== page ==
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I've got a ubuntu 11.10 which has lost its support in May 2013, now I'd like to reintall up to the most up-to-date LTS, which is 12.04. My question is regarding my current partitions and doing backups. Is there a safe way to backup my data on some local partitions instead of copying files into DVDs/external drives (this is very uncormortable in my situation). Following are system commands shoing my disk:

$ lsblk
NAME   MAJ:MIN RM   SIZE RO MOUNTPOINT
sda      8:0    0 232,9G  0 
├─sda1   8:1    0  48,8G  0 
├─sda2   8:2    0    63G  0 
├─sda3   8:3    0     1K  0 
├─sda4   8:4    0  53,7G  0 /
├─sda5   8:5    0  18,6G  0 
├─sda6   8:6    0  25,5G  0 
└─sda7   8:7    0  23,3G  0 [SWAP]
sr0     11:0    1  1024M  0

and

$ sudo fdisk -l
[sudo] password for xyz: 

Disk /dev/sda: 250.1 GB, 250059350016 bytes
głowic: 255, sektorów/ścieżkę: 63, cylindrów: 30401, w sumie sektorów: 488397168
Jednostka = sektorów, czyli 1 * 512 = 512 bajtów
Rozmiar sektora (logiczny/fizyczny) w bajtach: 512 / 512
Rozmiar we/wy (minimalny/optymalny) w bajtach: 512 / 512
Identyfikator dysku: 0xc3ffc3ff

Device    Boot  Beginning   End          Blocks     ID  System
/dev/sda1   *        2048   102402047    51200000    7  HPFS/NTFS/exFAT
/dev/sda2       215044096   347080703    66018304    7  HPFS/NTFS/exFAT
/dev/sda3       347082750   488392064    70654657+   5  Extended
/dev/sda4       102402048   215042047    56320000   83  Linux
/dev/sda5       395905923   434975939    19535008+  83  Linux
/dev/sda6       434976003   488392064    26708031   83  Linux
/dev/sda7       347082752   395905023    24411136   82  Linux swap / Solaris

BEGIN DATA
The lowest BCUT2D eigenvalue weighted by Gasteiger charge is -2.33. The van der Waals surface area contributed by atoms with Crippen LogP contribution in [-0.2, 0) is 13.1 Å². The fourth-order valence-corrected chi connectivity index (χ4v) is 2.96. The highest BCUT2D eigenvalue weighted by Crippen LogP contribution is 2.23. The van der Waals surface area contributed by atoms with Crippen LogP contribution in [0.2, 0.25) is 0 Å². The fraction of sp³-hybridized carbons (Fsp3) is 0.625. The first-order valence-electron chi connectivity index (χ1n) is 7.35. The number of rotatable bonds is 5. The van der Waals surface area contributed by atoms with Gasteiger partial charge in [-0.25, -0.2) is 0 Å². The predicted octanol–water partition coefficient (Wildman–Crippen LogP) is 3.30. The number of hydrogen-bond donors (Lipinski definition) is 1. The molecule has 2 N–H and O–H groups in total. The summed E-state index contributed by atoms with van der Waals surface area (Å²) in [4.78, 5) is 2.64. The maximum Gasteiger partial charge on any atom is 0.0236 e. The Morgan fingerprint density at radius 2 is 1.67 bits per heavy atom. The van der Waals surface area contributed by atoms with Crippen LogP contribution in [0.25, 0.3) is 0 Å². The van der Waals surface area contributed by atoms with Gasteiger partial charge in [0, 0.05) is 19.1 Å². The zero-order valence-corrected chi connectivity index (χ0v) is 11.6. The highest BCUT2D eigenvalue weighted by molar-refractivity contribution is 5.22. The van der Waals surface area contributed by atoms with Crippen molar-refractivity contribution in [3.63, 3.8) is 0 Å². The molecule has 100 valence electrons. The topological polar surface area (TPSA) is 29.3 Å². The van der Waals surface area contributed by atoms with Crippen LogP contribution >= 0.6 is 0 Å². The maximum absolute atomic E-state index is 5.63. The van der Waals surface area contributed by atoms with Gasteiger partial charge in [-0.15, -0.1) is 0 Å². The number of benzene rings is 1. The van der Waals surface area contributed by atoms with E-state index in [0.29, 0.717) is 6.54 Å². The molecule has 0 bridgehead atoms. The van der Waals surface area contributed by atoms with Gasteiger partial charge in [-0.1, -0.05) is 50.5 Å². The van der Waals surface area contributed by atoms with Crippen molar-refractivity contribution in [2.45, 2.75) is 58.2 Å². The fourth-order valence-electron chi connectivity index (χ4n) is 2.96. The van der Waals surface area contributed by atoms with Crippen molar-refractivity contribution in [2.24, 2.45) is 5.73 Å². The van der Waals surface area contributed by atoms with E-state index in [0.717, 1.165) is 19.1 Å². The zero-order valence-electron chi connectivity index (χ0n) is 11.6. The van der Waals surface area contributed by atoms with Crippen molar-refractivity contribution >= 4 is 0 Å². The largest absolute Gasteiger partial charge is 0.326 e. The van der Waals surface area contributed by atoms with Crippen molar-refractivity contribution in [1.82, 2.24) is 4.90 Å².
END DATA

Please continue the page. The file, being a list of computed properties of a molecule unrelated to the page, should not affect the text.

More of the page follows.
In the beginning I had Windows Vista pre-installed with the machine when it was bought (damn!) and I installed linux (the one I have now). The windows-program in master boot record has been overriden by grub and now I can boot with both Windows and Linux.

This is list of mounted devices:

$ mount
/dev/sda4 on / type ext4 (rw,errors=remount-ro,commit=0)
proc on /proc type proc (rw,noexec,nosuid,nodev)
sysfs on /sys type sysfs (rw,noexec,nosuid,nodev)
fusectl on /sys/fs/fuse/connections type fusectl (rw)
none on /sys/kernel/debug type debugfs (rw)
none on /sys/kernel/security type securityfs (rw)
udev on /dev type devtmpfs (rw,mode=0755)
devpts on /dev/pts type devpts (rw,noexec,nosuid,gid=5,mode=0620)
tmpfs on /run type tmpfs (rw,noexec,nosuid,size=10%,mode=0755)
none on /run/lock type tmpfs (rw,noexec,nosuid,nodev,size=5242880)
none on /run/shm type tmpfs (rw,nosuid,nodev)
binfmt_misc on /proc/sys/fs/binfmt_misc type binfmt_misc (rw,noexec,nosuid,nodev)
gvfs-fuse-daemon on /home/tomasz/.gvfs type fuse.gvfs-fuse-daemon (rw,nosuid,nodev,user=tomasz)

It's strange (I don't remember such thing) that my current linux uses only one partition (/dev/sda4). But, anyway, it seems like that.

My final question is: am I able to use one of the existing linux partitions for a backup and install ubuntu 12.04 without removing neither windows nor ubuntu 11.04? I mean - will grub automatically accept both old windows vista and 2 linuxes (old 11.10 and "new" 12.04)? Is there any hidden operation done while installation that could harm my custom-backup-partition while installing?

my fstab file:

proc            /proc           proc    nodev,noexec,nosuid 0       0
# / was on /dev/sda4 during installation
UUID=d44e89f5-9da2-48eb-83b3-887652ec95d2 /               ext4    errors=remount-ro 0       1
# swap was on /dev/sda7 during installation
UUID=bbe50535-ba57-434a-9272-211d859f0e00 none            swap    sw              0       0

sda5 and sda6 are trash partitions created during unsuccessful linux installation (this was linux installation before my current installation), I didn't delete these partitions, but I have access to them (and I can use them as backup partitions).


edit: second question is: why does lsblk show /dev/sda having 232,9G while fdisk shows that it has 250.1GB? Where does the difference come from?

share|improve this question